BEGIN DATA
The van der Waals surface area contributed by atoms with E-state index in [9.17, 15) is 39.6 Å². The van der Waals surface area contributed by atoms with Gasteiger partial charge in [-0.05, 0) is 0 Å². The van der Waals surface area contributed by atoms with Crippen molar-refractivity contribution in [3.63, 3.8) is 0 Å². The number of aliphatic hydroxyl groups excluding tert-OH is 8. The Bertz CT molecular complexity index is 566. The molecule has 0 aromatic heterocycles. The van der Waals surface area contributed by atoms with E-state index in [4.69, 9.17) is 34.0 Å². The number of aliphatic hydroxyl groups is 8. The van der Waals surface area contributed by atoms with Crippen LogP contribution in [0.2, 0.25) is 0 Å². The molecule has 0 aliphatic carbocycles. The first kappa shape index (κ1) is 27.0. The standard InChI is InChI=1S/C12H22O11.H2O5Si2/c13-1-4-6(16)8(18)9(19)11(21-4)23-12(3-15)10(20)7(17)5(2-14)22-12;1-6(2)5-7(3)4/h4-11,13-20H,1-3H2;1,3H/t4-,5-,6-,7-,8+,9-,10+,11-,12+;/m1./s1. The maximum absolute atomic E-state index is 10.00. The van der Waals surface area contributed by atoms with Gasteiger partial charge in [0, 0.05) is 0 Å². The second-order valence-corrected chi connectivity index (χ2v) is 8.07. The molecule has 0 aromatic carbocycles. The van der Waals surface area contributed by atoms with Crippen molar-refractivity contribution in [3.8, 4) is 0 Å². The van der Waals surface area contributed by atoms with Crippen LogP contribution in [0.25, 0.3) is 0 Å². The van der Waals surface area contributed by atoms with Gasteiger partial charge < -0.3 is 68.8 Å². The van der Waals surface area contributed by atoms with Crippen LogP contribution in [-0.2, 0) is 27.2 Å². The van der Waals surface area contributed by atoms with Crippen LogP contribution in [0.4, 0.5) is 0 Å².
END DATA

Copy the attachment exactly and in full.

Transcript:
The van der Waals surface area contributed by atoms with E-state index in [9.17, 15) is 39.6 Å². The van der Waals surface area contributed by atoms with Gasteiger partial charge in [-0.05, 0) is 0 Å². The van der Waals surface area contributed by atoms with Crippen molar-refractivity contribution in [3.63, 3.8) is 0 Å². The number of aliphatic hydroxyl groups excluding tert-OH is 8. The Bertz CT molecular complexity index is 566. The molecule has 0 aromatic heterocycles. The van der Waals surface area contributed by atoms with E-state index in [4.69, 9.17) is 34.0 Å². The number of aliphatic hydroxyl groups is 8. The van der Waals surface area contributed by atoms with Crippen LogP contribution in [0.2, 0.25) is 0 Å². The molecule has 0 aliphatic carbocycles. The first kappa shape index (κ1) is 27.0. The standard InChI is InChI=1S/C12H22O11.H2O5Si2/c13-1-4-6(16)8(18)9(19)11(21-4)23-12(3-15)10(20)7(17)5(2-14)22-12;1-6(2)5-7(3)4/h4-11,13-20H,1-3H2;1,3H/t4-,5-,6-,7-,8+,9-,10+,11-,12+;/m1./s1. The maximum absolute atomic E-state index is 10.00. The van der Waals surface area contributed by atoms with Gasteiger partial charge in [0, 0.05) is 0 Å². The second-order valence-corrected chi connectivity index (χ2v) is 8.07. The molecule has 0 aromatic carbocycles. The van der Waals surface area contributed by atoms with Crippen molar-refractivity contribution in [3.8, 4) is 0 Å². The van der Waals surface area contributed by atoms with Crippen LogP contribution in [0.25, 0.3) is 0 Å². The van der Waals surface area contributed by atoms with Gasteiger partial charge < -0.3 is 68.8 Å². The van der Waals surface area contributed by atoms with Crippen LogP contribution in [-0.2, 0) is 27.2 Å². The van der Waals surface area contributed by atoms with Crippen LogP contribution in [0.4, 0.5) is 0 Å².